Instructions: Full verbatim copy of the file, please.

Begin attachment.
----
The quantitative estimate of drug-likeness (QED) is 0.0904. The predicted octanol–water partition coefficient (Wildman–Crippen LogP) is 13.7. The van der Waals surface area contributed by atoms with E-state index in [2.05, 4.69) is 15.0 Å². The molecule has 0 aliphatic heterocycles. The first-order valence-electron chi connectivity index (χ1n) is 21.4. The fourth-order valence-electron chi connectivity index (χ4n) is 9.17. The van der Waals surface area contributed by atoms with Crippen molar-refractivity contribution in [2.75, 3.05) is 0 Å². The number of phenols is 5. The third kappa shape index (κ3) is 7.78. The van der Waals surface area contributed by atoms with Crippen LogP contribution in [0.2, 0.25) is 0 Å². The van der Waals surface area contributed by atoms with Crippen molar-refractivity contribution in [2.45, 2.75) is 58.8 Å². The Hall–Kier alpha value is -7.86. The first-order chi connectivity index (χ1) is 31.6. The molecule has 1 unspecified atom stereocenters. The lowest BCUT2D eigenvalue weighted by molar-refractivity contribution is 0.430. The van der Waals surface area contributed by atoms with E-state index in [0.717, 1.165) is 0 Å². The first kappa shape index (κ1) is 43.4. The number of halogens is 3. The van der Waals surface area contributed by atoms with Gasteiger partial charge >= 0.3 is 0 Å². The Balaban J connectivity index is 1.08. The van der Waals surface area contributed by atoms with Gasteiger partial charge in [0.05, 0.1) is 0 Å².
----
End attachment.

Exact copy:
The quantitative estimate of drug-likeness (QED) is 0.0904. The predicted octanol–water partition coefficient (Wildman–Crippen LogP) is 13.7. The van der Waals surface area contributed by atoms with E-state index in [2.05, 4.69) is 15.0 Å². The molecule has 0 aliphatic heterocycles. The first-order valence-electron chi connectivity index (χ1n) is 21.4. The fourth-order valence-electron chi connectivity index (χ4n) is 9.17. The van der Waals surface area contributed by atoms with Crippen molar-refractivity contribution in [2.75, 3.05) is 0 Å². The number of phenols is 5. The third kappa shape index (κ3) is 7.78. The van der Waals surface area contributed by atoms with Crippen LogP contribution in [0.2, 0.25) is 0 Å². The van der Waals surface area contributed by atoms with Crippen molar-refractivity contribution in [2.45, 2.75) is 58.8 Å². The Hall–Kier alpha value is -7.86. The first-order chi connectivity index (χ1) is 31.6. The molecule has 1 unspecified atom stereocenters. The lowest BCUT2D eigenvalue weighted by molar-refractivity contribution is 0.430. The van der Waals surface area contributed by atoms with E-state index in [0.717, 1.165) is 0 Å². The first kappa shape index (κ1) is 43.4. The number of halogens is 3. The van der Waals surface area contributed by atoms with Gasteiger partial charge >= 0.3 is 0 Å². The Balaban J connectivity index is 1.08. The van der Waals surface area contributed by atoms with Gasteiger partial charge in [0.05, 0.1) is 0 Å².